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Q&A with David Bowie: The man who fell ... then got up again

Q&A with David Bowie: The man who fell ... then got up again
David Bowie performs at the Olympia concert hall in Paris on Oct. 29, 1991. (Bertrand Guay / AFP/Getty Images)

David Bowie died Sunday at the age of 69. The following is from a 1993 interview.

Icy. Cynical. Self-absorbed.

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Those were just a few of the darker images adopted and mastered by David Bowie in the '70s, when he reintroduced the terms boldness and risk to a stagnant rock world through such landmark albums as "The Rise and Fall of Ziggy Stardust and the Spiders From Mars" and "Low."

By the end of that decade, the constantly shifting images had become so intertwined with his personal life that it was hard to distinguish between his art and his demons, including drugs.

But a new set of attitudes dominates Bowie's conversation these days: Love. Marriage. Sobriety.

In many ways, it adds up to the most remarkable change of all by the man who didn't just create a parade of mostly neurotic characters for his albums and stage shows, but frequently changed musical style--rock to cabaret to soul--as well as career direction as he ventured into movie and stage acting.

The Englishman was a dominant figure in '70s rock, but he didn't become a mega-seller until 1983, when "Let's Dance," a funky single produced by Nile Rodgers, opened the way to platinum albums and stadium tours.

It wasn't a comforting experience for Bowie, who now admits that he tried in "Tonight," the widely panned follow-up to the "Let's Dance" album, to duplicate that hit-making recipe. His 1987 "Never Let Me Down" was also considered a major disappointment.

Feeling the need for creative rejuvenation, Bowie took an unprecedented step in 1990. He vowed to never again perform his old songs in concert, thus betting his future on his ability to write compelling new music.

After two albums with the band Tin Machine and his 1992 marriage to Somalian-born model-actress Iman, he found the confidence and desire to attempt his first solo album in six years. "Black Tie White Noise" is due Tuesday from Savage/BMG Records. (See review, Page 66.)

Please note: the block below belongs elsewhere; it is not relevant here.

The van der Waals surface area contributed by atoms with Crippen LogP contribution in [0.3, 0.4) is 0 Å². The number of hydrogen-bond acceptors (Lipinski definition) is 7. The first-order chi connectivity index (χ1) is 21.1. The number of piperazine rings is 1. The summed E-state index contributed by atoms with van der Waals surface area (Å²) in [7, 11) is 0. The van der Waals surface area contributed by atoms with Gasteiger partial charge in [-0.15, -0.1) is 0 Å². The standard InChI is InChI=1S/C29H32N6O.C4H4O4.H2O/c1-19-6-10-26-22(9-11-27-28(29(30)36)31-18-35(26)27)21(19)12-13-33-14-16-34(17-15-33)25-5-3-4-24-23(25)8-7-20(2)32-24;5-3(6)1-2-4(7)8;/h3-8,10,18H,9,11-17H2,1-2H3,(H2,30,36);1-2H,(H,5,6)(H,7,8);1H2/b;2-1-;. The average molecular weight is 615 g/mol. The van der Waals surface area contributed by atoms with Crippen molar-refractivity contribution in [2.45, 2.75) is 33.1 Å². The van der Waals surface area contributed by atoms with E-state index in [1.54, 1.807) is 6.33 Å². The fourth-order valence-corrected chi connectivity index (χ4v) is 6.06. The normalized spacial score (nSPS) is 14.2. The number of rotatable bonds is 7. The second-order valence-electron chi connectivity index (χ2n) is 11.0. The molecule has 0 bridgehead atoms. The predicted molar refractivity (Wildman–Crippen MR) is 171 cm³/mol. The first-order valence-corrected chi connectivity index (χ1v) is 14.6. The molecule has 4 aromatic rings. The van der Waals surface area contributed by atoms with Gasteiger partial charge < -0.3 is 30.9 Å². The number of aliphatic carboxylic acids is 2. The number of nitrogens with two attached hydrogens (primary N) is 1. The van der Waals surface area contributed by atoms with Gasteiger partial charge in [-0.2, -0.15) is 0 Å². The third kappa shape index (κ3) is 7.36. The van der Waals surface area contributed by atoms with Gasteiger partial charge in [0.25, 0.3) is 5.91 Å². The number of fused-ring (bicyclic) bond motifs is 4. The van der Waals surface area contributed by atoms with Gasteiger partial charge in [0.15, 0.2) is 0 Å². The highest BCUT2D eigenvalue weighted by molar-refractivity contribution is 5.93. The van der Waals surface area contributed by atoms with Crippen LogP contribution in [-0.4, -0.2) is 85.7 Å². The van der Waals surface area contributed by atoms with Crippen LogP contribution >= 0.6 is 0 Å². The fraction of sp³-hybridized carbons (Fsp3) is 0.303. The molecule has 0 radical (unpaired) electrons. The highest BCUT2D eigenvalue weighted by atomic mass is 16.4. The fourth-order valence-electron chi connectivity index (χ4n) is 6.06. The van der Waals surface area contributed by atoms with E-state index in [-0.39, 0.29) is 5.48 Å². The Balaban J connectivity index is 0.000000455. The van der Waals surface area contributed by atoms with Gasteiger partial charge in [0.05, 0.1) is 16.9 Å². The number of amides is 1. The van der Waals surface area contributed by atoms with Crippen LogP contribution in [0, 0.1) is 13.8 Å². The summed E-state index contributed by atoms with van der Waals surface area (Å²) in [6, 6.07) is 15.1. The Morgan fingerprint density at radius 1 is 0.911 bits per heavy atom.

During a recent interview, Bowie, 46, seemed unusually relaxed as he sat in the warmth of the morning sunshine and spoke about the latest changes in his life.

Q: Even though you were married in the '70s (to Angela Bowie, who recently wrote a book about the couple's life together), it seemed hard to think of you as the love and marriage type. Were you as cynical about it as you appeared?

A: I think I quite desperately wanted to have that kind of special companionship . . . a special relationship, yet I hid from it for many, many years and pretended to be cynical about it.

Q: Why?

A: I think the first experience scared the hell out of me. Within months of my initial marriage, I realized I had done a really naive and rather stupid thing. . . . I don't think either of us had any real resolve about being together. The result was it made me wary of relationships.

As if that wasn't enough of a (hurdle) to new relationships, my life started taking on all the problems of addiction. So that took me off into an area where relationships were absolutely impossible to handle on any real level. . . . Even communicating with other people was impossible.